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Education Politics Rhondda Cynon Taf South Wales

Rhondda Cynon Taf parents voice concerns over losing free school transport

PARENTS in Rhondda Cynon Taf have raised their fears about the impact that losing free school transport could have.

The council is considering a change to its free school transport policy which would increase the eligibility distance for primary pupils to two miles or further from their nearest suitable school, with the current distance being 1.5 miles and the distance for mainstream secondary and college pupils increasing to three miles with the current distance being two miles.

The council said this could save £2.5m a year and allowing a learner to select their nearest suitable school in accordance with their choice of English or Welsh Medium language, or preferred religious denomination, would continue – as would providing pre-compulsory school age and post-16 transport, which the council said was beyond the minimum statutory requirement.

The policy for Additional Learning Needs transport would remain unchanged under the proposal but, overall, it could see 2,700 pupils lose access to the discretionary service.

Dale Hayes, who lives in Pontyclun and whose child attends Ysgol Llanhari has spoken of her concerns over the potential effects on Welsh medium education, how working parents would be able to get their children to school and the walking routes.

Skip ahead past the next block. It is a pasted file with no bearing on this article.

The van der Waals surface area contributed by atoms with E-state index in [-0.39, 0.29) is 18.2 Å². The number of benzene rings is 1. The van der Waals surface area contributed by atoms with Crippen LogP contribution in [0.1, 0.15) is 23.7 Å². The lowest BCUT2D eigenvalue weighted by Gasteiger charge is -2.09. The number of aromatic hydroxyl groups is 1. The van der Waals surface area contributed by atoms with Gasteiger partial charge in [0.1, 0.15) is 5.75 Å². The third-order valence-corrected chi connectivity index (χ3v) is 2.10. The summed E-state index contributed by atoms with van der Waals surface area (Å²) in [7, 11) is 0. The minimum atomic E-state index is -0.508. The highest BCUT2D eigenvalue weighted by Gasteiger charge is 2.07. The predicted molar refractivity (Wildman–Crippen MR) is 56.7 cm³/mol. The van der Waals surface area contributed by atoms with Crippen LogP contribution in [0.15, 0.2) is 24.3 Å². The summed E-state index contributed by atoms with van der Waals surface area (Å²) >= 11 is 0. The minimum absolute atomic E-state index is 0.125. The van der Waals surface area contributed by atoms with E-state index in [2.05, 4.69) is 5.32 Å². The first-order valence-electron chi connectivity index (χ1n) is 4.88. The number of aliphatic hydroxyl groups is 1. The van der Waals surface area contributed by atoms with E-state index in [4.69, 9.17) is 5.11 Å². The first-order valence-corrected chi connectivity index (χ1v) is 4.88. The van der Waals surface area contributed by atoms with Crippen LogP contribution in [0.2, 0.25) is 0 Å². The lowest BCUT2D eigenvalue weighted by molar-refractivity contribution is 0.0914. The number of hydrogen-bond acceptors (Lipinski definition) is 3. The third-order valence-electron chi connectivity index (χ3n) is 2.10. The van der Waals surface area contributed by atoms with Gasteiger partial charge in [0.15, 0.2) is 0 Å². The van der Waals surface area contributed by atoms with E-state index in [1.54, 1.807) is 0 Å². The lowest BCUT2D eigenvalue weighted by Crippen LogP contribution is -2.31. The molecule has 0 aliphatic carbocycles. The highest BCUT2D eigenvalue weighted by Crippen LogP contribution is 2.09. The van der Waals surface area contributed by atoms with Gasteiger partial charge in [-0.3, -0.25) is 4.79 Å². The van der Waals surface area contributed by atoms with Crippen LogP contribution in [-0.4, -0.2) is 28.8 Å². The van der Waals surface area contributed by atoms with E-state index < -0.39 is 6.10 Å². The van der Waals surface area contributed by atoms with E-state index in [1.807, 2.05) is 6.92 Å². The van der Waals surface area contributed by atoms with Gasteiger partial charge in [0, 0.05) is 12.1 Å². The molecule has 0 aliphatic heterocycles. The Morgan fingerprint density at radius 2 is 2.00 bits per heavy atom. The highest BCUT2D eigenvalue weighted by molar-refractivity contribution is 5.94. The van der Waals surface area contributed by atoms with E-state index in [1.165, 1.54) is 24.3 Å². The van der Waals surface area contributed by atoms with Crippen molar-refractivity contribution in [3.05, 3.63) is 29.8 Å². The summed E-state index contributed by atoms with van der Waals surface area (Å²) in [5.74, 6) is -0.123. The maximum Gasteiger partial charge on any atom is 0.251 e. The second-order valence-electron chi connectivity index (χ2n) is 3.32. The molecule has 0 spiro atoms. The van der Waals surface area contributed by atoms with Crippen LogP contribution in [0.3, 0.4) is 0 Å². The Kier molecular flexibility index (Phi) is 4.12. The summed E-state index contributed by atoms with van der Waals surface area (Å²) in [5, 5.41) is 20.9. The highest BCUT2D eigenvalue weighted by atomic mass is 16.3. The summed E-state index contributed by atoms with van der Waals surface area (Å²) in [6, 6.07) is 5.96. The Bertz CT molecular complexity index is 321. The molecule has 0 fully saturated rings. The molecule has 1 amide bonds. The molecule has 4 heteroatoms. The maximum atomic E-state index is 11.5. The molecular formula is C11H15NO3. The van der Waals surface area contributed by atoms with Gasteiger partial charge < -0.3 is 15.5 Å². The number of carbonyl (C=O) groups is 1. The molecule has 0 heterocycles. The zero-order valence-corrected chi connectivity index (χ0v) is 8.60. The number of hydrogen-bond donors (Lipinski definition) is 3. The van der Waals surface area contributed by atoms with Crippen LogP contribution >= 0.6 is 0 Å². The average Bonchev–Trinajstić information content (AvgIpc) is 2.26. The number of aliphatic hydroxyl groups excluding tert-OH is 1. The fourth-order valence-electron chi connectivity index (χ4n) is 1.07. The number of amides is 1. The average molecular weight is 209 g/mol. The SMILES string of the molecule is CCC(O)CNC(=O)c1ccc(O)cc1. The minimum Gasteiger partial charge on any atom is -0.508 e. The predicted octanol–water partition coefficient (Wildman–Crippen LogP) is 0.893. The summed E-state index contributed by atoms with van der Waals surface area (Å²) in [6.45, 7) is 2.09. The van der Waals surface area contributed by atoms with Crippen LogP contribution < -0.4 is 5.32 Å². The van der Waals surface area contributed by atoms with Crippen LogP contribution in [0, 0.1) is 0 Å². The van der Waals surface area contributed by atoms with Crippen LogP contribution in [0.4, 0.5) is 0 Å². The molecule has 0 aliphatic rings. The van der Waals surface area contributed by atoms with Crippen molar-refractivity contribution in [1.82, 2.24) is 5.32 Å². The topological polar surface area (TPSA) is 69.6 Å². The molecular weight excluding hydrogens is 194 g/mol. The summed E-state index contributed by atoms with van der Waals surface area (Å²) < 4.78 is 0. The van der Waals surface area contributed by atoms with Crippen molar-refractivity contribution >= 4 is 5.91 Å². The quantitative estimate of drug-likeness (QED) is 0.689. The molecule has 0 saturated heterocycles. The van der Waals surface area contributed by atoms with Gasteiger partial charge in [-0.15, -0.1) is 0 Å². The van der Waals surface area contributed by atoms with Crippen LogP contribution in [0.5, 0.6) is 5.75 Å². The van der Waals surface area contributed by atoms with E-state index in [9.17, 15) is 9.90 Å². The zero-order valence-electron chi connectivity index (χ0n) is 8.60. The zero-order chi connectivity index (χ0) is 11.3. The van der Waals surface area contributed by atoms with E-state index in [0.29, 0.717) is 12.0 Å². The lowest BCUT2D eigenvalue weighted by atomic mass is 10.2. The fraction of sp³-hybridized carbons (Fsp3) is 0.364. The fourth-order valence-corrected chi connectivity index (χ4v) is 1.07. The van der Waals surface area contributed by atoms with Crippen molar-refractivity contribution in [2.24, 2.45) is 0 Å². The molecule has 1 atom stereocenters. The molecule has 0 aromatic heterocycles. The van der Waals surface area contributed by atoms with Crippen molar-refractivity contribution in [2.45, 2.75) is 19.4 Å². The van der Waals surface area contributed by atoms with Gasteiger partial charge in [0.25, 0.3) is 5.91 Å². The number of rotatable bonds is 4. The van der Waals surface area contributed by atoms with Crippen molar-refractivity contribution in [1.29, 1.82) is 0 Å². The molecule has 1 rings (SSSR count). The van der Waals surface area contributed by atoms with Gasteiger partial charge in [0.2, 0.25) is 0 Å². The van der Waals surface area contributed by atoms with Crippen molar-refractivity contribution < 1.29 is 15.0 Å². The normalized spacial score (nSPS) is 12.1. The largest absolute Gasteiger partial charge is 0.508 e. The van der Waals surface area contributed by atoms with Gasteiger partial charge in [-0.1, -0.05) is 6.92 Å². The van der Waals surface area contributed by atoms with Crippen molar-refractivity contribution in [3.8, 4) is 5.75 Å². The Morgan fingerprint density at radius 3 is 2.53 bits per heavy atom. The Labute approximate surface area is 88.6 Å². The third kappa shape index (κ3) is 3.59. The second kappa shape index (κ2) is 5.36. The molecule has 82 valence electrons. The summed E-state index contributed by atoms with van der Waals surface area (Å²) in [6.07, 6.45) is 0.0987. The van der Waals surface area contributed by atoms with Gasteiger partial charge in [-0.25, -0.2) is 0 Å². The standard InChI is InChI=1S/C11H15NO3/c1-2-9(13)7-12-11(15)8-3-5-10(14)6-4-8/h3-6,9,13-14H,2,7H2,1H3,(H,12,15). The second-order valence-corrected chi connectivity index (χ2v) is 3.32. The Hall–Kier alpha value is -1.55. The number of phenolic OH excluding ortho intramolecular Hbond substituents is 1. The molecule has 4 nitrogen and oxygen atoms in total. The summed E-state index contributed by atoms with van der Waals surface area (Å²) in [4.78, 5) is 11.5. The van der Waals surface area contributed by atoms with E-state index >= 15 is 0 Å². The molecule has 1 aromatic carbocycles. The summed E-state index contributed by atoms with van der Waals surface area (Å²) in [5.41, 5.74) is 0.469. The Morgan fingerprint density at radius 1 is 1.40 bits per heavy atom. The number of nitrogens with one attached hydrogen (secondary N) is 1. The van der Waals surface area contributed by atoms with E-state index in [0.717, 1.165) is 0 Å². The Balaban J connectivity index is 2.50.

Dale said that when her daughter was younger the council promised them Welsh medium education. She said there were less Welsh medium schools than English ones and they were also promised free school transport to Ysgol Llanhari.

She raised concerns that mileage was being calculated as the crow flies but the council said it used an application which calculated the shortest “safe route” between each address and school

Dale said: “This has lit a fire in me. I think it is unfair. Even if you did work how would you be able to drop your children to school outside the normal catchment area.”

Dale went on to say that she didn’t feel that the council had given parents enough time to object. She mentioned the work that had been done on Ysgol Llanhari in a bid to increase pupil numbers and said: “If you take away free school transport numbers are going to fall dramatically.”

“We’ve had all this money ploughed in to saving the Welsh language and Welsh culture and now we’re almost going back in time.”

Dale said the only other alternative for her child was Garth Olwg but she said “that is further away again.”

“The council have not informed us as parents. I’m sure that there are a lot of parents who don’t know anything about it. They’re not giving parents the chance to object.”

Dale has a disability and doesn’t drive and claimed it wasn’t possible to walk from where she lived to Ysgol Llanhari because it was a long stretch of road and there were parts of it with no paths and no lights.

She asked what would happen to her job as a result and said that not all families would be able to drop their kids off and pick them up.

Dale said that other areas were within walking distance of their school and could start or finish earlier, but they couldn’t do that in their area because the catchment areas were so vast.